6V Vs. 12V RV Battery (What’s The Difference)

The debate around 6V or 12V batteries for an RV is an ongoing one, much like whether pineapple belongs on pizza or not. Fortunately, we can be objective around this discussion, while pineapple on pizza will remain a contentious and subjective discussion.

The primary differences between 6V and 12V RV batteries are the size, amp-hour storage capacity, the price and availability of batteries, and how they are connected (whether in series or parallel) to provide your RV with enough power to run all the appliances needed.

To understand which battery would be better for your RV, we need to consider a few different aspects, so let’s jump right in and look at the differences between a 6V and 12V battery for your RV.

6V Vs. 12V RV Battery – Size , Weight & Storage

The first difference between the two batteries is the size. 12V batteries are generally bigger, and the higher the amp-hour rating, the larger they get. RV electrical systems run on 110V AC (plugged in) and 12V DC; the space required to store batteries is essential in choosing batteries.

You would need to determine the size of your RV’s battery storage space compartment, which will affect the number of batteries your RV can safely have onboard, and two larger batteries like 12V may not fit into the compartment.

Another factor here is weight. A 6V battery can weigh around 71lbs while a 12V battery can be around 114Lbs, and if you need to connect two 12V batteries in parallel to provide the same amp-hours as two 6V batteries in series, how well is your RV going to handle the extra weight?

Because the 6V batteries are lighter, you can wire two of them and generate the current needed without adding a lot of extra weight, and this will also help with fuel efficiency when driving.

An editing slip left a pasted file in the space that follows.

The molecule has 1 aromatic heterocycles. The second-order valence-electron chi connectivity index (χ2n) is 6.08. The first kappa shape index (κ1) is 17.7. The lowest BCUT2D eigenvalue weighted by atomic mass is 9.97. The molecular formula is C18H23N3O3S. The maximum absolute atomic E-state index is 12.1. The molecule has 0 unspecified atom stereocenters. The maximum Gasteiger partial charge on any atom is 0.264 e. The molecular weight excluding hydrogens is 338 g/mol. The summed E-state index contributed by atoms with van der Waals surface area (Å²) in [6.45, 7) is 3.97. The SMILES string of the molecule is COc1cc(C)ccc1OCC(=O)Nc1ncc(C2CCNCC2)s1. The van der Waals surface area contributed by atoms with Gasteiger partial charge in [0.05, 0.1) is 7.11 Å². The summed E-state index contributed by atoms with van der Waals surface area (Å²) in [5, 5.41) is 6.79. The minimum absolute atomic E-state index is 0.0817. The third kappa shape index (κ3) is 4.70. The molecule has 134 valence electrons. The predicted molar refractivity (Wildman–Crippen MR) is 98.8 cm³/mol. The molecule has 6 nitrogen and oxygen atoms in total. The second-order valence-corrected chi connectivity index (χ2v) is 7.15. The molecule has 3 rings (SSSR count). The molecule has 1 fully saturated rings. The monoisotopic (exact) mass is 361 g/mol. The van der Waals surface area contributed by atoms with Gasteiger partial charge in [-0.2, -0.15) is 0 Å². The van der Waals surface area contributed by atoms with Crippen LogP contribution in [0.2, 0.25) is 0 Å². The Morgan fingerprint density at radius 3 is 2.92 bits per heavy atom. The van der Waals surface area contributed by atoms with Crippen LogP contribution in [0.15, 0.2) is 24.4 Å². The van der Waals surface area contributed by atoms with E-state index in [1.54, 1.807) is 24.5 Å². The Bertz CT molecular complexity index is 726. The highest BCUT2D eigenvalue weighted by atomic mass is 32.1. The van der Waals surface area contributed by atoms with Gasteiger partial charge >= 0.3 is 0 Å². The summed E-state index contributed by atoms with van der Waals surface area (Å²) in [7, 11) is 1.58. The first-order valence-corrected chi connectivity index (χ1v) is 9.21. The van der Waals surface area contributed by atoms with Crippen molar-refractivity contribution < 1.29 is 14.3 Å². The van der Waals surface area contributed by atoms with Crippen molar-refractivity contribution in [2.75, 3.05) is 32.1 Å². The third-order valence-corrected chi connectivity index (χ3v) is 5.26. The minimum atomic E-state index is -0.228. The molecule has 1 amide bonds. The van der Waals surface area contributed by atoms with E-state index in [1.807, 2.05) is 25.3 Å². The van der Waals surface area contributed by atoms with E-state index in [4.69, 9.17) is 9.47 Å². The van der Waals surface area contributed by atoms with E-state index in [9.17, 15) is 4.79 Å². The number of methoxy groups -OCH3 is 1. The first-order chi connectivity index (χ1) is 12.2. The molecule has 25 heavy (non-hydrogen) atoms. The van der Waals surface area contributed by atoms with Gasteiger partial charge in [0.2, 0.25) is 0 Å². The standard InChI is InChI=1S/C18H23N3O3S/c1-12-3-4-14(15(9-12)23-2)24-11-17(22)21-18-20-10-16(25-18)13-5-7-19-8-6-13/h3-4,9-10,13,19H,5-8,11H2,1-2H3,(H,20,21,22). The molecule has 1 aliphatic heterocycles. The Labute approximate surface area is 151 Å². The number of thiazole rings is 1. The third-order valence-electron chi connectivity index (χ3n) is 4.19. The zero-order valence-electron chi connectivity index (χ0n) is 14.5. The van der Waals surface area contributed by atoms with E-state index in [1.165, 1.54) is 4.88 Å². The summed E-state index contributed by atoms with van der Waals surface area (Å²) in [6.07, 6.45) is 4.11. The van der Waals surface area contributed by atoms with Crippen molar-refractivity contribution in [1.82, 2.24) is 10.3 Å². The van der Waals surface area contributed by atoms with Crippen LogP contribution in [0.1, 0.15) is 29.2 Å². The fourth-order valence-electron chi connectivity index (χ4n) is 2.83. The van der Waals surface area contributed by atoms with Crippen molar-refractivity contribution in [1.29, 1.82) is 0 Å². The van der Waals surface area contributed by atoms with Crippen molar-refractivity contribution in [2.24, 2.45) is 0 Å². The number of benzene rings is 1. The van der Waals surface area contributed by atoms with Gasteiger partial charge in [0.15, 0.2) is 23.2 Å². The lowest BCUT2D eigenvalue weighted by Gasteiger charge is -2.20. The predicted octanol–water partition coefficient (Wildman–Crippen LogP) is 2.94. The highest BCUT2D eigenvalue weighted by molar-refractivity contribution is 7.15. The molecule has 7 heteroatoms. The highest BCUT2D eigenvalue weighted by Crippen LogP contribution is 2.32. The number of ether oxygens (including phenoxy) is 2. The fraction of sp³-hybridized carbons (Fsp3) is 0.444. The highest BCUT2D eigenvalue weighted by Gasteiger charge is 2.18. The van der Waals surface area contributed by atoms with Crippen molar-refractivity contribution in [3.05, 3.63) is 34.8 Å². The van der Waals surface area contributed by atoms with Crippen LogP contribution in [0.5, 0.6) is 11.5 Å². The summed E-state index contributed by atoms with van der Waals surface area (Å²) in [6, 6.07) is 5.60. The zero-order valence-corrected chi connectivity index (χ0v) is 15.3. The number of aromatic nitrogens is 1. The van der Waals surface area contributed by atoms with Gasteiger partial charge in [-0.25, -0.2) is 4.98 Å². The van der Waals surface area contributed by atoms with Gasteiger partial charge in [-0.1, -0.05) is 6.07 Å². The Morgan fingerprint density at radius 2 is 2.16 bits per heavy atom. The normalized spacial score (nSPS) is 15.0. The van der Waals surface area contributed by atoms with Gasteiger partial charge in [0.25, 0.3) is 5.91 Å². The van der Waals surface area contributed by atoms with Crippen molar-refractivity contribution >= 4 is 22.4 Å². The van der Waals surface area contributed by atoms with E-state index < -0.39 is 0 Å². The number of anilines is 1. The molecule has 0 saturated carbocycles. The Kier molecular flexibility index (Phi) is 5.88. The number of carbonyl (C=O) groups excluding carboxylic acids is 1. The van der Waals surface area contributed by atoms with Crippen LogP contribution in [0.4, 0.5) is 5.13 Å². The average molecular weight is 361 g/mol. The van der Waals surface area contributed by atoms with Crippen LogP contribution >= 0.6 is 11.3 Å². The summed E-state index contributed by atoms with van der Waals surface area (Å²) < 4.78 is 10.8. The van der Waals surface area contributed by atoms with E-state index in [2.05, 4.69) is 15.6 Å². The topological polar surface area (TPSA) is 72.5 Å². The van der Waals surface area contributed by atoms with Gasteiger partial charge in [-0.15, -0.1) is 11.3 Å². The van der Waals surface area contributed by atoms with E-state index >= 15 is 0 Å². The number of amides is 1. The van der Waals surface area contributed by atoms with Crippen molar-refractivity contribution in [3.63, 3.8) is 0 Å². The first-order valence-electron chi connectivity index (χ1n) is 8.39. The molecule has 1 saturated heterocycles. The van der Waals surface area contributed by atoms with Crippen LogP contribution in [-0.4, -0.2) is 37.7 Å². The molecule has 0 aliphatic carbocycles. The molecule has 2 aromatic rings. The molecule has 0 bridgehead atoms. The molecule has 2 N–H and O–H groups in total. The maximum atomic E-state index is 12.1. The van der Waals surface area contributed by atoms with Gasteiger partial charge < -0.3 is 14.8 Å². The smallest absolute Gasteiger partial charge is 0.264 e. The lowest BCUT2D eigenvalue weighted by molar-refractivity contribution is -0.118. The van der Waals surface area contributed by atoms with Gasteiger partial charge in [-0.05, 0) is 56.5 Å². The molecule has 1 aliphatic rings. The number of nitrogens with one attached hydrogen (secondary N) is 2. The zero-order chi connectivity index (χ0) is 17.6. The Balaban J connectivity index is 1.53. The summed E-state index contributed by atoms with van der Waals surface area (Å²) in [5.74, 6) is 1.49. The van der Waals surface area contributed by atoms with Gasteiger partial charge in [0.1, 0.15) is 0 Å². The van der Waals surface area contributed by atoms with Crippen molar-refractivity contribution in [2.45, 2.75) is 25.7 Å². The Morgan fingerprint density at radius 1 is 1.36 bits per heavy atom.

However, suppose you are prepared to spend a a bit more on a good qaulity lithium-ion battery. In that case, you may find that you only need one to power your RV, and the lithium-ion batteries are generally smaller and lighter than other types.

What Kind Of Batteries Are There For An RV

When it comes to batteries, you can choose from a few options, each with its own pros and cons.

  • Lead Acid Batteries – these are the cheapest batteries available. Still, they need to be topped up with distilled water periodically, so if battery maintenance is not something you want to worry about, don’t look at these.
  • Gel Batteries are also lead-acid, but they are sealed and don’t require maintenance, and these batteries can be placed on their sides to reduce space.
  • Absorbed Glass Mat or AGM batteries are other types of sealed Lead-Acid batteries, and these have a fiberglass plate between the electrolytes and therefore don’t require maintenance either.
  • Lithium-ion batteries are the most expensive, but they tend to last a lot longer than lead-acid batteries, and if you can afford them, they would be an ideal choice for an RV battery bank.

Lithium-Ion Vs. Lead Acid Batteries Discharge